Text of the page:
The following is a weekly summary of the fishing conditions on Norris Lake as reported by creel clerks from the Tennessee Wildlife Resources Agency (TWRA).
The lake level on Monday, June 27 was 1,021.46 feet, which is almost a foot higher than the previous week.
The surface temperature of the main channel has cooled slightly to 81 degrees in the mornings, but rises to 85 degrees by the afternoon hours. Shallow creeks and protected areas will be several degrees warmer than the channels on sunny afternoons.
Heavy rain in the watershed and on the lake has stained some of the feeder streams and the upper reaches of the Powell River arm of the lake.
Bass fishing has been good in the coves just before dawn and through the first few hours of daylight. Early morning topwater action has been good for anglers targeting largemouth bass.
Spotted bass can be founds in main channels and at the mouth of coves on rocky points. Crawfish pattern crank baits and small white-skirted spinners and whacky-worm rigs have been effective when fished along rocky banks near wood structure. Spotted bass are also hitting plastic grubs on leadhead jigs, tipped with an inch of nightcrawler, and fished down gravel banks.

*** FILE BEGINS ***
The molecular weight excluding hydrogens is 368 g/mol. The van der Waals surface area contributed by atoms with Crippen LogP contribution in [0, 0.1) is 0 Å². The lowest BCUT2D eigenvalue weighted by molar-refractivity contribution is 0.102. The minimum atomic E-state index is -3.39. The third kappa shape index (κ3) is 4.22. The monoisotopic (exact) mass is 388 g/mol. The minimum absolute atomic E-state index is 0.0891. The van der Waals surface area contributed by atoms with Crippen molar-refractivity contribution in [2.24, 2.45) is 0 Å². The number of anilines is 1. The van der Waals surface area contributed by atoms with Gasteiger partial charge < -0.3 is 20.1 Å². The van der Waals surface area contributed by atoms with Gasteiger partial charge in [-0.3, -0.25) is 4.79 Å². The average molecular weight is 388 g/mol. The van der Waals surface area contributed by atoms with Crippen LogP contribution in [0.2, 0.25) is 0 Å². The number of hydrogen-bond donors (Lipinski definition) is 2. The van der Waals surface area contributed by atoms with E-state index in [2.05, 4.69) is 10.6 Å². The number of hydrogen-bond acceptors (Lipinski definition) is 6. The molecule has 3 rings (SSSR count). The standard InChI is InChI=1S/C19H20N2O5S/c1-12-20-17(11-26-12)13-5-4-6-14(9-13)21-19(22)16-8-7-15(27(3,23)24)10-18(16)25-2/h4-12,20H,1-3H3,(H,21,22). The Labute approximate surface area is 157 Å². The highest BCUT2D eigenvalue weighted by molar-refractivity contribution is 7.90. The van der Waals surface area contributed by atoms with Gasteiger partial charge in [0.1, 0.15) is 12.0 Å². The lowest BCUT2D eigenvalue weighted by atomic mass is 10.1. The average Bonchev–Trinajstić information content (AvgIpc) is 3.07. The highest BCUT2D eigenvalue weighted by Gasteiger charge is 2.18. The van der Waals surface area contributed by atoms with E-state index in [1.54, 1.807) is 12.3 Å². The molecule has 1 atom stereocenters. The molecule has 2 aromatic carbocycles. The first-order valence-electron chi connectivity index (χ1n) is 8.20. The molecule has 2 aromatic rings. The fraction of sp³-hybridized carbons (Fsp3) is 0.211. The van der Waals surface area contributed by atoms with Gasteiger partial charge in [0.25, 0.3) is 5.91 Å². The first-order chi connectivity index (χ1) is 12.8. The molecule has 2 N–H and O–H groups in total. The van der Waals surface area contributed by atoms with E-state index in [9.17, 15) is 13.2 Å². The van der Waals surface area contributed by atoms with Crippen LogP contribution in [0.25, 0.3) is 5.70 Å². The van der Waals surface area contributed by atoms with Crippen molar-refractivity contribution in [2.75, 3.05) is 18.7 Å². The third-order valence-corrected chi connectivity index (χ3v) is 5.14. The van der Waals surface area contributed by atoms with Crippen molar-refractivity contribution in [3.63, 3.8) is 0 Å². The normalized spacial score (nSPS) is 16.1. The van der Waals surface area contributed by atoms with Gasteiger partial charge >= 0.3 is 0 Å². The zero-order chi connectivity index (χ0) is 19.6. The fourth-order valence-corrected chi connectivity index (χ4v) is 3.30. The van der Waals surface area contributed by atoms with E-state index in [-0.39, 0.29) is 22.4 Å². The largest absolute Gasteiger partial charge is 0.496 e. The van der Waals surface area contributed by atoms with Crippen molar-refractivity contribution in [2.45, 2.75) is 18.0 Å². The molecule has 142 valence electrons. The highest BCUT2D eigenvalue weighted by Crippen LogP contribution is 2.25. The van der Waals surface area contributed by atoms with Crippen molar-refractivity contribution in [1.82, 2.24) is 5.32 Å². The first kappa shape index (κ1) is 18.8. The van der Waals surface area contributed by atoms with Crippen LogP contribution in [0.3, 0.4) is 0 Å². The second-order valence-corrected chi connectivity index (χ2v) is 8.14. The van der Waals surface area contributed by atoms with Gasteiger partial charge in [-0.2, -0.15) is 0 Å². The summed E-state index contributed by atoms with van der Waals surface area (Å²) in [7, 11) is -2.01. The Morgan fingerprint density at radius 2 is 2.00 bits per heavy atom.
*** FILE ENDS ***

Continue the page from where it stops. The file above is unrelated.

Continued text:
Fishing for smallmouth bass is more moderate on points that extend into the deep, main channels and on mid-lake humps 25 to 30 feet deep.
From June 1-Oct. 15, there is a 20-inch minimum length limit on smallmouth bass and a creel limit of one. The change replaces the 17-22 inch slot limit. The daily creel limit for largemouth/smallmouth in combination remains five bass per day on Norris Lake.
Crappie fishing is best at night under lights, at dawn or during the late afternoon hours in the headwaters of larger creek embayments. A few decent-sized crappies have been caught in shoreline brush along steep banks in the river sections.
Striper action is good but scattered. During late afternoon and especially at dawn, the section of lake from Loyston Sea/Bear Hole Bend to Lakeview Dock has yielded some stripers. A few have also been caught near Point 9 by anglers tightlining shad and alewives into schools of baitfish. Some surface breaks can be seen at dawn and dusk.
Walleye fishing has been fair. Pre-dawn or night fishing action is best in 30 to 35 feet of water on the lower third of the lake with jigged Mann O’Lures and snagged shad or alewives.
Bluegills are hitting popping bugs, crickets and worms fished along steep, rocky shorelines. Dawn is the best time, but some action can also be had in the late afternoon hours along shady banks.
Shellcracker action has slowed. They are hitting a variety of baits (redworms, nightcrawlers, waxworms, crickets) and small lures (crank baits, Beetle Spins) fished very close to shoreline brush, 5 to 10 feet deep.